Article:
HIPAA說的是什麼：In general, providers must have the employee’s authorization to disclose health-related information to an employer, unless the provider is treating the employee for a work-related illness or injury at the employer’s request. In that case, the provider may disclose pertinent findings only if the employer needs such information for reporting requirements mandated by law. Providers must alert patients to these types of disclosures, which can be done in their Notice of Privacy Practices. Providers may also disclose PHI without patient authorization to the extent authorized by laws relating to worker’s compensation programs providing benefits for work-related injury or illness.
Situation #10: The hospital CEO calls the ED to inquire for his personal concern about the status of a VIP patient.
HIPAA說的是什麼：目錄信息(例如,位置,一般的頭腦lth status) may be disclosed if the patient has not objected to such disclosures. Additional information may be disclosed if it is to be used for a “health care operations” purpose, which includes six broad categories of activities such as quality improvement and customer service. If information beyond directory-level information is sought for personal interest, such disclosures are impermissible. Depending on the policies and procedures of a particular organization, looking up a patient’s PHI without a permissible purpose may lead to disciplinary action in addition to any HIPAA related penalties.
HIPAA attempts to balance individuals’ right to control access to their health information against providers’ need to exchange information for treatment, payment, and health care operations. While the previous 10 situations may sound familiar, many other situations may cause confusion. Despite common misperceptions, the HIPAA Privacy Rule vests fairly broad discretion in health care providers to exchange prudent amounts of patient information related to treatment, payment, and operations without written patient authorization. However, beyond these purposes, there are important exceptions, some of which require written patient authorization or an opportunity for the patient to object to the disclosure of information. To help, here are some practical considerations in determining how HIPAA applies to a particular ED situation. In addition, guidance on where to find additional information is in Figure 2.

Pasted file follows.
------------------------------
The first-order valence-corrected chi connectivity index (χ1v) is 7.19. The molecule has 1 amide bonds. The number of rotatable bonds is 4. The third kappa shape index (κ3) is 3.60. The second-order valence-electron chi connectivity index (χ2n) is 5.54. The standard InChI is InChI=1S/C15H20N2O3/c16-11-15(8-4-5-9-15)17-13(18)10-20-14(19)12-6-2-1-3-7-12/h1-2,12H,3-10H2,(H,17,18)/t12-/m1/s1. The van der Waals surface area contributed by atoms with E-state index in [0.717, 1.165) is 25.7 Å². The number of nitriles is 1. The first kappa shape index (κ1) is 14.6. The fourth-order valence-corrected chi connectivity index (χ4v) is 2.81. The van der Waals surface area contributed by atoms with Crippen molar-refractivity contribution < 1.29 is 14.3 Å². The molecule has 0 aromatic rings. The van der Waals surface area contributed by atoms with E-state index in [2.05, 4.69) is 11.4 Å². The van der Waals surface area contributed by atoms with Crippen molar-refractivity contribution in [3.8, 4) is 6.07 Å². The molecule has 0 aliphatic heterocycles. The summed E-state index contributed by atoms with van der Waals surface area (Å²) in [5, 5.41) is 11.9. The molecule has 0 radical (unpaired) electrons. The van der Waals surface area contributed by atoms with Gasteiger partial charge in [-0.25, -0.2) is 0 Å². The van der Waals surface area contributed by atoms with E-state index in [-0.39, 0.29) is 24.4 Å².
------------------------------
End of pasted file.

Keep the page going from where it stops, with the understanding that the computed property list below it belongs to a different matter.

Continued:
HIPAA’s treatment, payment, and operations exceptions cover most routine healthcare activities. While providers may not be familiar with all the specifics of these exceptions, a basic guideline to help determine whether an exception applies is to consider whether the disclosure facilitates or improves patient care and is in the best interest of the patient. If failure to disclose would materially and adversely impact care, it is probable that the disclosure would be permissible under HIPAA.
Law v. Ethics
Disclosures During v. After Treatment
Don’t Be Vague
- Health Insurance Portability and Accountability Act of 1996 (HIPAA), Pub. L. No. 104-191, 110 Stat. 1936 (codified as amended in scattered sections of 18, 26, 29, and 42 U.S.C.); for purposes of this article, references to “HIPAA” are to the HIPAA Privacy Rule, 45 C.F.R. 164.500 et seq.
- HIPAA的用途作為沉默準則經常誤解了法律。NY Times 2015年7月17日。http://www.nytimes.com/2015/07/21/health/hipaas-use-as-code-of-silence-often-misinterprets-the-the-law.html?_r=0